Tensions rise in US proxy war with Iran
The U.S. may be drawing closer to a confrontation with Iran over involvement in Yemen’s civil war.
Houthi rebel forces in Yemen backed by the Iranian government apparently fired a missile on Wednesday at the USS Mason, which is stationed in the Red Sea. On Sunday, two missiles were fired at the same ship from Houthi-controlled territory in Yemen.
The missiles hit the water in both cases.
Yet the provocative launches against the ship, which carries about 330 sailors, are raising questions about how the U.S. will respond.
After the first missile launch, Pentagon officials said they were looking into who was responsible and considering retaliatory measures, including a counterstrike.
"We want very much to get to the bottom of what happened. We're going to find out who did this, and we'll take action accordingly," Pentagon spokesman Navy Capt. Jeff Davis said on Monday.
The Pentagon said Wednesday’s missile launch attack originated from Al Hudaydah, on Yemen's west coast, adding, "We will respond to this threat at the appropriate time and in the appropriate manner."
Officials are not shying away from the suggestion that Iran is partly to blame for the Houthi attacks.
"It's no secret that Iran has been supplying them with the tools of war," Davis said on Monday.
Sen. Lindsey Graham (R-S.C.), a retired Air Force colonel, urged the Obama administration to "retaliate swiftly and decisively" after Sunday’s missile launch. If it went unanswered, it would invite further aggression, he said.
He also called for the administration to hold Iran accountable when the "groups they empower" take aggressive action toward U.S. personnel.
The U.S. and Iran have been fighting a proxy war of sorts in Yemen, after Iran-backed Houthi rebels overthrew the Yemeni government in September 2014.
The U.S. joined a Saudi-led Arab military coalition in support of the ousted government, supplying intelligence, advice and logistical support including refueling of aircraft conducting strikes against the Houthis.
The Obama administration has come under increasing pressure from Democrats in Congress over the mounting civilian deaths in the Yemeni civil war. It announced over the weekend it was reviewing its participation in the coalition.
"The U.S. needs to cease immediately the aiding and abetting of the coalition pending the administration's review of the war in Yemen," Rep. Ted Lieu (D-Calif.) said in a letter to Secretary of State John Kerry on Wednesday.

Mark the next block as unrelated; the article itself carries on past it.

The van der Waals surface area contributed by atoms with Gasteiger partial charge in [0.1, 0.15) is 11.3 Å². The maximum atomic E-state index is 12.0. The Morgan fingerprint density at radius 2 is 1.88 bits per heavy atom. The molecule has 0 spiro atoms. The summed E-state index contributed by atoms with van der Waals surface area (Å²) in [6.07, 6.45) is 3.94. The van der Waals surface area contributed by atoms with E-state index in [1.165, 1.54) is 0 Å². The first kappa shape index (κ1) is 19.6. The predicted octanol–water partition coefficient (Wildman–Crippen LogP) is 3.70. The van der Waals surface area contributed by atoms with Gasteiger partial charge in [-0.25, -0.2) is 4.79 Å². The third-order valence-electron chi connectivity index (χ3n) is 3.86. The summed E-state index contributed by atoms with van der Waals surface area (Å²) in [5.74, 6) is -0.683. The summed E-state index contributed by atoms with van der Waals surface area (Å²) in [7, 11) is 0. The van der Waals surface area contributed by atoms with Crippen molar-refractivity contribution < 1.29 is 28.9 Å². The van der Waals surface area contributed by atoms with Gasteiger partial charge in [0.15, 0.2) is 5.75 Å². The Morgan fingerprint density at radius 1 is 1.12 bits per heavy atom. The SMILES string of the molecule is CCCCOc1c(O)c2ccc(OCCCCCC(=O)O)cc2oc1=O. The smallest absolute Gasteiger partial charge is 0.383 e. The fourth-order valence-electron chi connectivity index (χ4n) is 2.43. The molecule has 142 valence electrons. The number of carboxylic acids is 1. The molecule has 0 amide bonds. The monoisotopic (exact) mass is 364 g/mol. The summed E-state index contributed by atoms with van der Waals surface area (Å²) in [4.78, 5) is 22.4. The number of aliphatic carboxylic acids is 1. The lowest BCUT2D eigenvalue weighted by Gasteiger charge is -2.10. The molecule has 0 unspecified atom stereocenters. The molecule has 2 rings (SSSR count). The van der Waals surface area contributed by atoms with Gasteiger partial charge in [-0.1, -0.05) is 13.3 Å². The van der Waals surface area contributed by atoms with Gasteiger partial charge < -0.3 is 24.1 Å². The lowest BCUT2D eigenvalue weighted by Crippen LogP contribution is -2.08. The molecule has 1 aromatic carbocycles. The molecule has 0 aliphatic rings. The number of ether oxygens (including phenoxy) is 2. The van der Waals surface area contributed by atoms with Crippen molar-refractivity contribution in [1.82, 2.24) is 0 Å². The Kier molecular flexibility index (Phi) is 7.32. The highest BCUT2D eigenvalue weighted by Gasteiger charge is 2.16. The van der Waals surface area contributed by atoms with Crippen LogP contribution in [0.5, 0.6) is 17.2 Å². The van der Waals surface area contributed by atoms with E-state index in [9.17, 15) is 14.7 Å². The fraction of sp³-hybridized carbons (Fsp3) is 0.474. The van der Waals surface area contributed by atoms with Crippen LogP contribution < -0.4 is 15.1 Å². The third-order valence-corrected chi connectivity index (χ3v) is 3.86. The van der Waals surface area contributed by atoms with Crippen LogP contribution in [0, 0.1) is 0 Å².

The missile firings came after a series of escalating events in the Yemeni civil war that drew deeper U.S. involvement.
On Oct. 1, Houthi rebels targeted and hit an Emrati ship that was participating in the Saudi-led coalition, causing serious damage to the ship and reportedly wounding sailors.
The U.S. sent the USS Mason and three amphibious transport ships to the Red Sea in response. U.S. officials, however, said the ships were conducting "routine operations" and not participating in the war.
On Saturday, the Saudi-led coalition fired upon a funeral in Yemen's capital, which is controlled by the Houthis, in what it characterized as an accident. The strike killed more than 140 people.
On Sunday, two missiles were fired at the USS Mason in the first of two attacks on the ship.
The next day, a missile was reportedly fired by Houthi rebels into Saudi Arabia, landing near an air base in Taif.
Cook said the USS Mason would continue its operations in the Red Sea but warned, "Those who threaten our forces should know that U.S. commanders retain the right to defend their ships."
The Navy's chief also put out a rare statement warning it would "respond quickly and decisively" to defend itself.
"The US Navy remains on watch in the Red Sea and around the world to defend America from attack and to protect U.S. strategic interests. These unjustified attacks are serious, but they will not deter us from our mission," Chief of Naval Operations Adm. John Richardson said in a statement.
"We are trained and ready to defend ourselves and to respond quickly and decisively," he said.
Republicans seized on the attacks as evidence that Obama has coddled Iran with the nuclear deal lifting sanctions on the country.
"The Obama Administration supporting relieving sanctions against Iran, which has enriched the Ayatollah and has made Iran an even bigger nightmare for the region," Graham said.
Sen. Marco Rubio (R-Fla.) also blamed the administration for the missile firings after the second attack.
"#Iran-backed forces in Yemen again fire on U.S. Navy ship. More attacks resulting from President Obama's failed Iran deal," he tweeted Wednesday.
Defense experts say the missile firings are part of Iran's campaign to drive the U.S. out of the region.
"It's clear that Iran has made a conscious decision to escalate its general strategy of confronting U.S. power and influence in the region by using the fact that these missiles allegedly came from Houthi territory, as a way to mask their broader strategic goal of diminishing U.S. presence in the region," said Washington Institute defense fellow Daniel R. Green.
Iran has also increased its harassment of U.S. naval forces in the Persian Gulf from last year.
But no doubt, the firings are related to U.S. support for the Saudi war in Yemen, experts say.
"They've found an opportunity through U.S. Navy ships going close to their coastline to retaliate against the U.S. for its support of the Saudi war in Yemen," Green. "That conveniently lines up with Iran's strategic interest in continuing to push back U.S. influence in the region."